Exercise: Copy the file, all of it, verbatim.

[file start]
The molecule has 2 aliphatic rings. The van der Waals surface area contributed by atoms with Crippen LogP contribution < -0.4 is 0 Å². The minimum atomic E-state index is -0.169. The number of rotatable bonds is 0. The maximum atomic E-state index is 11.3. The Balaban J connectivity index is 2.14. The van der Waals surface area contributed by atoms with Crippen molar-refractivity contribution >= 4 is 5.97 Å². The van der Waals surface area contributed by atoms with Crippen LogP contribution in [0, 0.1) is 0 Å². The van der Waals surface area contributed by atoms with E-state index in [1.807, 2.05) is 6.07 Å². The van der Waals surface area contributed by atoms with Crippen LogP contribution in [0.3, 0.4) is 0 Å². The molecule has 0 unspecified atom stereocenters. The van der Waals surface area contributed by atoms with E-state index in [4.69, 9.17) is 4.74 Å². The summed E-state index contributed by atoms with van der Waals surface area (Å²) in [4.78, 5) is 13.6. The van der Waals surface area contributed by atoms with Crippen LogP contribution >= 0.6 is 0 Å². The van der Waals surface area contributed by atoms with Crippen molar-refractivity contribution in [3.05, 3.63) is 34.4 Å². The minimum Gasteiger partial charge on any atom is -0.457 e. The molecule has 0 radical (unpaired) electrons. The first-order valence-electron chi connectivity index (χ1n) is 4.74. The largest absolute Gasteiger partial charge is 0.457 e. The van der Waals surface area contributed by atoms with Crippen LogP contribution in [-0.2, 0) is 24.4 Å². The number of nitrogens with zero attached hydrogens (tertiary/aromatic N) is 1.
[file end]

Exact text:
The molecule has 2 aliphatic rings. The van der Waals surface area contributed by atoms with Crippen LogP contribution < -0.4 is 0 Å². The minimum atomic E-state index is -0.169. The number of rotatable bonds is 0. The maximum atomic E-state index is 11.3. The Balaban J connectivity index is 2.14. The van der Waals surface area contributed by atoms with Crippen molar-refractivity contribution >= 4 is 5.97 Å². The van der Waals surface area contributed by atoms with Crippen LogP contribution in [0, 0.1) is 0 Å². The van der Waals surface area contributed by atoms with E-state index in [1.807, 2.05) is 6.07 Å². The van der Waals surface area contributed by atoms with Crippen LogP contribution in [0.3, 0.4) is 0 Å². The molecule has 0 unspecified atom stereocenters. The van der Waals surface area contributed by atoms with E-state index in [4.69, 9.17) is 4.74 Å². The summed E-state index contributed by atoms with van der Waals surface area (Å²) in [4.78, 5) is 13.6. The van der Waals surface area contributed by atoms with Crippen LogP contribution >= 0.6 is 0 Å². The van der Waals surface area contributed by atoms with Crippen molar-refractivity contribution in [3.05, 3.63) is 34.4 Å². The minimum Gasteiger partial charge on any atom is -0.457 e. The molecule has 0 radical (unpaired) electrons. The first-order valence-electron chi connectivity index (χ1n) is 4.74. The largest absolute Gasteiger partial charge is 0.457 e. The van der Waals surface area contributed by atoms with Crippen LogP contribution in [-0.2, 0) is 24.4 Å². The number of nitrogens with zero attached hydrogens (tertiary/aromatic N) is 1.